Current Opinion in Endocrinology, Diabetes & Obesity:
GROWTH AND DEVELOPMENT: Edited by Lynne L. Levitsky
Levitsky, Lynne L.
Division of Pediatric Endocrinology, Department of Pediatrics, Massachusetts General Hospital, Harvard Medical School, Boston, Massachusetts, USA
Correspondence to Lynne L. Levitsky, MD, Pediatric Endocrinology, Massachusetts General Hospital, 5th Floor, 175 Cambridge Street, Boston, MA 02114, USA. Tel: +1 617 726 5790; fax: +1 617 724 0581; e-mail: LLevitsky@partners.org
The reviews in this growth and development section of Current Opinion in Endocrinology and Diabetes are almost equally divided between those that focus on prenatal and neonatal issues and those that reflect the later effects of the environment and disease on development. The interplay between genetics and environment is brought home by the careful review of epigenetic factors and growth by Netchine and her group (pp. 30–38) in Paris. They review not only the complex nature of the closely associated imprinting loci for Beckwith–Wiedeman and Russell–Silver syndrome, but also the newly described general disorders of faulty imprinting, and the role of nutritional and environmental imprinting on later development. Mitchell and colleagues (pp. 39–44), who were among the pioneers in newborn screening for endocrine disorders like congenital hypothyroidism and congenital adrenal hyperplasia, update us on the difficulties of adequate screening for these conditions and the largely beneficial outcomes of early and effective treatment. An updated perspective on the long-running medical saga of neonatal hypoglycemia by Rozance (pp. 45–50) characterizes the continuing difficulties in determining which at-risk infants should be treated, how they should be managed, and the ill-defined, long-term outcomes of infants with transient hypoglycemia of nongenetic cause. Abrams and Tiosano (pp. 51–55) bridge the gap between vitamin D levels and metabolism in the fetus and associated chronic disorders, as well as the relationship between metabolism of vitamin D and calcium homeostasis. They point out that the ‘vitamin D bandwagon’ associating many common disorders with vitamin D deficiency in early life is largely unsubstantiated and that the availability of high-dose vitamin D preparations may actually increase the incidence of potentially dangerous hypercalcemia in some susceptible children with impaired catabolism of 1,25-dihydroxyvitamin D, as well as children who are overtreated with high-dose vitamin D.
Postinfancy nutritional environmental influences on growth and maturation are addressed by Darendeliler (pp. 56–63) who updates us on metabolic syndrome in the young, and Singhal and Misra (pp. 64–70) who eruditely bring us up-to-date about the endocrinology of starvation and its effects on bone and other tissues, using anorexia nervosa as a paradigm. Darendeliler (pp. 56–63) carefully reviews the recent attempts to codify a definition of metabolic syndrome in the young, pointing out that the prevalence of the disorder depends upon the definition chosen. He also reviews the biology of metabolic syndrome, updating us on the continuing paradox that epigenetic imprinting induced by both undernutrition and overnutrition during fetal life and infancy can program the individual as well as future generations to be insulin resistant, obese, and develop the signs of metabolic syndrome during childhood and adolescence. He reviews the role of adipokines such as adiponectin and resistin in the development of metabolic syndrome and insulin resistance, and leaves us with an international perspective on metabolic syndrome in Western and non-Western countries. Singhal and Misra (pp. 64–70) review the recent literature on the changes in many neuroendocrine axes induced by anorexia nervosa and focus specifically on the alterations in bone mineral density, and the potential endocrine/paracrine and neuroendocrine control of bone–fat relationship. The factors influencing the metabolic partitioning and body composition are examined in this model for severe acquired chronic undernutrition.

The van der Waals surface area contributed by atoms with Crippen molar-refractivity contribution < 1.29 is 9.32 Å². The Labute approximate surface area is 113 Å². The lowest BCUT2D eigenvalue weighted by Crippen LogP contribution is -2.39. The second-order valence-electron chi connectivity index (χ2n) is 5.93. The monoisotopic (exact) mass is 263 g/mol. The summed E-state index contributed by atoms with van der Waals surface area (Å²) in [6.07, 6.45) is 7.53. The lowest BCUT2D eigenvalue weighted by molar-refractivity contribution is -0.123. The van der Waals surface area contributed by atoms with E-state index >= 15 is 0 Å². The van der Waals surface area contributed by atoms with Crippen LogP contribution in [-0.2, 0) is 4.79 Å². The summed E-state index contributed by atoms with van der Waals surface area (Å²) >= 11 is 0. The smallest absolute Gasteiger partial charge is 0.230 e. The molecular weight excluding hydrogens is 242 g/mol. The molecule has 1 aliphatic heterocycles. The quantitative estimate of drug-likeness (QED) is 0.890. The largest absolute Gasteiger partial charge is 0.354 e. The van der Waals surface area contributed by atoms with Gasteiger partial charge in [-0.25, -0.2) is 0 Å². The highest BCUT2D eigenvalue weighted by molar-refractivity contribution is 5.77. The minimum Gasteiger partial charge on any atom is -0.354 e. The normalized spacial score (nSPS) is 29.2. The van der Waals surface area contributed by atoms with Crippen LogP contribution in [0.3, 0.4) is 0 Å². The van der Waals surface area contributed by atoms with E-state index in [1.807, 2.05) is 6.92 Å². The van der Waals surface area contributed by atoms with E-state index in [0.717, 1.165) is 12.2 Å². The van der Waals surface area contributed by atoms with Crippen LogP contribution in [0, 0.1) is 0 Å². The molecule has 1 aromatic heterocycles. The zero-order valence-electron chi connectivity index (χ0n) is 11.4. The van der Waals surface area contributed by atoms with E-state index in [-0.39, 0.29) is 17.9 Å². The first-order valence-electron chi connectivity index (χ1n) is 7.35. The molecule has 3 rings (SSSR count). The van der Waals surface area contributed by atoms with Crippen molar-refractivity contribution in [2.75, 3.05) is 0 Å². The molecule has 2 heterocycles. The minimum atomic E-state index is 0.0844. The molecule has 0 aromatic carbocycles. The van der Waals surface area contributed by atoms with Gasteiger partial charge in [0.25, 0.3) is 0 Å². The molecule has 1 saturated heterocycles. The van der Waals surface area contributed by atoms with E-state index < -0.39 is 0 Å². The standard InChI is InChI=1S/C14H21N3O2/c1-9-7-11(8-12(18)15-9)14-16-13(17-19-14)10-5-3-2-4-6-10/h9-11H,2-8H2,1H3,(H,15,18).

Finally, Chemaitilly and Hudson (pp. 71–76) review deleterious endocrine and metabolic late effects noted in the increasing numbers of survivors of childhood neoplasia who have been treated with chemotherapy and irradiation. They note that these well recognized effects of treatment on linear growth and body composition, including adiposity and bone mineral density, require careful follow-up and evaluation. Secondary thyroid neoplasia represents a significant risk, and reproductive health often suffers as a result of treatment of childhood malignancies. They introduce the recent studies that statistically assess the risk for these phenomena in terms of age at treatment, length of follow-up, and treatment modalities. These studies will prove useful in determining long-term follow-up in the still vulnerable survivors of childhood neoplasia.
These reviews as a group address the important aspects of the relationship between nature and nurture in the programming of child development and elucidate, referencing many recently published studies, that normal growth and development is dependent on a complex interplay between a functioning endocrine/paracrine system, carefully controlled epigenetic modification of the individual genome, and the external environment.
Conflicts of interest
L.L.L.: Novonordisk: Consultant Insulin; Novonordisk – PI(local) growth hormone registry; Eli Lilly PI (local) Growth hormone registry; and Pfizer PI (local) growth hormone study.